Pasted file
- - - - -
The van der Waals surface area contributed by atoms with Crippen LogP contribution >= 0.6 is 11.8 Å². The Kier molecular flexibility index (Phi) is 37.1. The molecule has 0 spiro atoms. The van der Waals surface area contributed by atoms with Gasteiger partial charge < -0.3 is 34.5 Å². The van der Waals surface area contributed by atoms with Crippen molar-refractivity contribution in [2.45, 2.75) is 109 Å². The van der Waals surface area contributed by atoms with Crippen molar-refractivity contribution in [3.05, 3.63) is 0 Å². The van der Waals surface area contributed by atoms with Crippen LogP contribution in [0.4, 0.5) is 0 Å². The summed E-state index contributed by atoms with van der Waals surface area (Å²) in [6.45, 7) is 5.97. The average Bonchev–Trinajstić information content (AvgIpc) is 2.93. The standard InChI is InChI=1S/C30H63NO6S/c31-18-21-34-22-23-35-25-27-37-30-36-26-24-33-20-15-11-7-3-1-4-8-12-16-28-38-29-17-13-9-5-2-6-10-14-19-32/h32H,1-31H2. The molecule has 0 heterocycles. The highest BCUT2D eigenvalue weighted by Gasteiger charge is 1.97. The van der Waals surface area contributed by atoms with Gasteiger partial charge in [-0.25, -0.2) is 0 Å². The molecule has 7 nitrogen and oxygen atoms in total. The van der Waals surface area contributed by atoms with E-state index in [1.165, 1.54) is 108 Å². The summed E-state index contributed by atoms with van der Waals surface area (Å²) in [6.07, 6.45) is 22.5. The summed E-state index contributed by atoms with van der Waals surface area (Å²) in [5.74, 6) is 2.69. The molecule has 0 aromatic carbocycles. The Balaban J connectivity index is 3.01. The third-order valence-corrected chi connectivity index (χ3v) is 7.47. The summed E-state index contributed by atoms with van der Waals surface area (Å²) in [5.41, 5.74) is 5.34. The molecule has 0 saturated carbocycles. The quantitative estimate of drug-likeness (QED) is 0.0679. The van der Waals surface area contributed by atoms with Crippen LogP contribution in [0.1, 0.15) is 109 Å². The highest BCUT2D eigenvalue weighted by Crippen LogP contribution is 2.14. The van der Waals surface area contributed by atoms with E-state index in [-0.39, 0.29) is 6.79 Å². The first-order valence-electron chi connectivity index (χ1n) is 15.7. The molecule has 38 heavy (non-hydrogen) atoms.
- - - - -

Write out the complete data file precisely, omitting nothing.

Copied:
The van der Waals surface area contributed by atoms with Crippen LogP contribution >= 0.6 is 11.8 Å². The Kier molecular flexibility index (Phi) is 37.1. The molecule has 0 spiro atoms. The van der Waals surface area contributed by atoms with Gasteiger partial charge < -0.3 is 34.5 Å². The van der Waals surface area contributed by atoms with Crippen molar-refractivity contribution in [2.45, 2.75) is 109 Å². The van der Waals surface area contributed by atoms with Crippen molar-refractivity contribution in [3.05, 3.63) is 0 Å². The van der Waals surface area contributed by atoms with Crippen LogP contribution in [0.4, 0.5) is 0 Å². The summed E-state index contributed by atoms with van der Waals surface area (Å²) in [6.45, 7) is 5.97. The average Bonchev–Trinajstić information content (AvgIpc) is 2.93. The standard InChI is InChI=1S/C30H63NO6S/c31-18-21-34-22-23-35-25-27-37-30-36-26-24-33-20-15-11-7-3-1-4-8-12-16-28-38-29-17-13-9-5-2-6-10-14-19-32/h32H,1-31H2. The molecule has 0 heterocycles. The highest BCUT2D eigenvalue weighted by Gasteiger charge is 1.97. The van der Waals surface area contributed by atoms with Gasteiger partial charge in [-0.25, -0.2) is 0 Å². The molecule has 7 nitrogen and oxygen atoms in total. The van der Waals surface area contributed by atoms with E-state index in [1.165, 1.54) is 108 Å². The summed E-state index contributed by atoms with van der Waals surface area (Å²) in [6.07, 6.45) is 22.5. The summed E-state index contributed by atoms with van der Waals surface area (Å²) in [5.74, 6) is 2.69. The molecule has 0 aromatic carbocycles. The Balaban J connectivity index is 3.01. The third-order valence-corrected chi connectivity index (χ3v) is 7.47. The summed E-state index contributed by atoms with van der Waals surface area (Å²) in [5.41, 5.74) is 5.34. The molecule has 0 saturated carbocycles. The quantitative estimate of drug-likeness (QED) is 0.0679. The van der Waals surface area contributed by atoms with Crippen LogP contribution in [0.1, 0.15) is 109 Å². The highest BCUT2D eigenvalue weighted by Crippen LogP contribution is 2.14. The van der Waals surface area contributed by atoms with E-state index in [-0.39, 0.29) is 6.79 Å². The first-order valence-electron chi connectivity index (χ1n) is 15.7. The molecule has 38 heavy (non-hydrogen) atoms.